Karen Abbott

Jess Sauer

By Jess Sauer

on 02.22.11 in Interviews

Many are familiar with Gypsy Rose Lee’s career through the film or musical Gypsy, both of which were based more on her memoir’s fabricated origin story than the actual life of Louise Hovick (her given name). A leggy burlesque queen who dated gangsters and hobnobbed with literati like H.L. Mencken and Carson McCullers, Lee became “the most popular woman in the world.” Yet there was another person buried beneath the persona, the bon mots and the arched eyebrows. If Gypsy is the story of a butterfly emerging from a chrysalis, American Rose suggests that Gypsy was never so disguised as when she was naked. The book chronicles Lee’s life from infancy to death, but it is not merely a biography. Rather, Abbott uses Gypsy’s multifaceted life as a prism through which the first half of the 20th Century can be glimpsed in all its colors — from garish to brilliant. eMusic’s Jess Sauer spoke with Abbott about Gypsy, and the America that made her possible.

In your book, you said that your grandmother was kind of your first exposure to Gypsy. Was she the very first, or just the first mention after you became a writer that sparked your interest? Had you seen the musical or movie before?

No, I actually hadn’t seen the movie or musical until after I started working on the book. But my grandmother, she’s only a couple of years younger than Gypsy, who would have turned 100 a month ago. My grandmother’s 92, so she always told stories about growing up during the Great Depression. And she loved to tell about a cousin who said he’d seen Gypsy Rose Lee perform in 1935. I have to think it was my grandmother who saw her perform, but she wasn’t admitting it. Yeah, the “cousin” said that Gypsy took a full 15 minutes to peel off a single glove, and that she was so damn good at it, he gladly would have given her 15 more. So I just thought that was really interesting, you know: who could possibly take the simple act of peeling off a glove and make it so riveting that someone might be compelled to watch this for a full half hour? So I began looking into her, and I just took it from there, and then started realizing “Oh, the sort of myth that’s been perpetuated on Broadway and in her memoir really has nothing to do with her true story.”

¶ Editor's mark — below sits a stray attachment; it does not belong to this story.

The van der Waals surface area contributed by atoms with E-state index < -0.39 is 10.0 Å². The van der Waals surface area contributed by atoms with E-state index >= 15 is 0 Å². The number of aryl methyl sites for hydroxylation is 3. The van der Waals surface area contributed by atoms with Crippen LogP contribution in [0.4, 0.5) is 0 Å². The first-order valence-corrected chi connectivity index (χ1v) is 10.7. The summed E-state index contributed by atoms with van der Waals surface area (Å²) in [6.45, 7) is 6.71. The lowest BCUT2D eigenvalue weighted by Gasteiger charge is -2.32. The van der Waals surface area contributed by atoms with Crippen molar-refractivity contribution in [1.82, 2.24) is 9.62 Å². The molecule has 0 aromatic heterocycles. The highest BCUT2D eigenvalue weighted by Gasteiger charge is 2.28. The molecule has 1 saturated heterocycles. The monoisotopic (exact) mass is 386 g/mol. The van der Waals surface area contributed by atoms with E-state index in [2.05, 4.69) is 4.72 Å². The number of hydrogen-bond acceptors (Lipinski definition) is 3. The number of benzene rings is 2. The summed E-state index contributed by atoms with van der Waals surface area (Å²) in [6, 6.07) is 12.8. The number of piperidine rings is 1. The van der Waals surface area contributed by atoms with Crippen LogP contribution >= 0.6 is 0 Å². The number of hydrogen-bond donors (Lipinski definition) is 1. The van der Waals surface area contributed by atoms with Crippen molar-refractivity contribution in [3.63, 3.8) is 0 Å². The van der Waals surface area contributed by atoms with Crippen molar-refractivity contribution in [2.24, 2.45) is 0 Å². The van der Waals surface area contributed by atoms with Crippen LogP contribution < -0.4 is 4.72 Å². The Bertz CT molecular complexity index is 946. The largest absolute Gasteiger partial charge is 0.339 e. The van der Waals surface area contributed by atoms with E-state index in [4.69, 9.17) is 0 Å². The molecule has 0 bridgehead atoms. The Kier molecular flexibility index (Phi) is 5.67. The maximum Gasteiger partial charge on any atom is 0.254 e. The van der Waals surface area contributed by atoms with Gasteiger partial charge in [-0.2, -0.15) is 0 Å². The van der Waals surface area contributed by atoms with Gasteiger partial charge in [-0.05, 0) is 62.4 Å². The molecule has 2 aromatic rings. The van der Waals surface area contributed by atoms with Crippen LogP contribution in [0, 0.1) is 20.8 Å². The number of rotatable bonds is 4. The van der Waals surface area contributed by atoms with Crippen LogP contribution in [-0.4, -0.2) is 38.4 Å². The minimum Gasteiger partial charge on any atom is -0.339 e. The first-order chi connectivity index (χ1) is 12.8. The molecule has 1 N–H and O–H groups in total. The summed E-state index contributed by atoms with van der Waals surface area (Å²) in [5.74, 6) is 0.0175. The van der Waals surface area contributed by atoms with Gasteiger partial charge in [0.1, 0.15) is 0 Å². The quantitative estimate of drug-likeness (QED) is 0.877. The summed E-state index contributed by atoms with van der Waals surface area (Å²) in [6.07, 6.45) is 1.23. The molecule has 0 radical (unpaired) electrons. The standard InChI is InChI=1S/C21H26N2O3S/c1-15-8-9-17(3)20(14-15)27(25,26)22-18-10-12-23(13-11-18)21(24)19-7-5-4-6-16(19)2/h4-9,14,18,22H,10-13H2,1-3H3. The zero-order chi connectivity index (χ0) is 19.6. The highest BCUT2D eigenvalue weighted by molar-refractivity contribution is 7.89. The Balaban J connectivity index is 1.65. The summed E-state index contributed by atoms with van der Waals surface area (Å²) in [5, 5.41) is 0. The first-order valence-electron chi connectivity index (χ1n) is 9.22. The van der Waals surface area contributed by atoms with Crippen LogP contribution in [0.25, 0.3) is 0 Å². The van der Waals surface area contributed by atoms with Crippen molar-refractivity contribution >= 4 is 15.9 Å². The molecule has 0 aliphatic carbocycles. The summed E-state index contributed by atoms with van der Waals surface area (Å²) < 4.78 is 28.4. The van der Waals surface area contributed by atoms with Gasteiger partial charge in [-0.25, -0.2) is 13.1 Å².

The [burlesque-promoting] Minsky brothers ‘story is a huge part of the book. As you were researching, did it became more apparent to you that they needed to be as much of a part of the story as Gypsy, or did you know from the outset that you wanted to do a dual-perspective story? When I got started, I really never wanted to write a biography of Gypsy — and I don’t actually consider it to be a biography so much as a microcosm of 20th Century America as told through this one really compelling, dramatic life that happened to unfold during all of these major events, as well as sort of capitalize on them and be affected by them in unique ways. I don’t think Gypsy would necessarily have become Gypsy if it weren’t for the Great Depression and the fact that burlesque really thrived during the Depression. The time period really captivated me, and I thought she was the perfect foil to really examine the time period, and of course had a really quintessential Americana — you know, the strangest rags-to-riches you’re ever going to read. I often call it Horatio Alger meets Tim Burton, it’s that strange.

The meat of the book is set in the Depression, and I was wondering whether the current recession inspired your focus on that particular period.

I’m always interested when politics repeats itself, or when the country’s mood repeats itself. But it just so happened that her heyday, when she became Gypsy Rose Lee, was in the Depression. I start the book and finish the book in 1940 — I figured that was the exact middle of her life, and it was also the year she was named the most popular woman in the world, so it’s sort of like what came before that and what came after that. I wanted to use the 1940s as a sort of fulcrum to balance and look at both the early parts of her life and then after. And it just so happened leading up to 1940, the bulk of that was the Depression.

You center around 1940, but you’re leaping back and forth in time. Did that have to do with the messiness of her narrative? It seemed like you had to do a lot of piecing together, and at the end there was still some mysteriousness.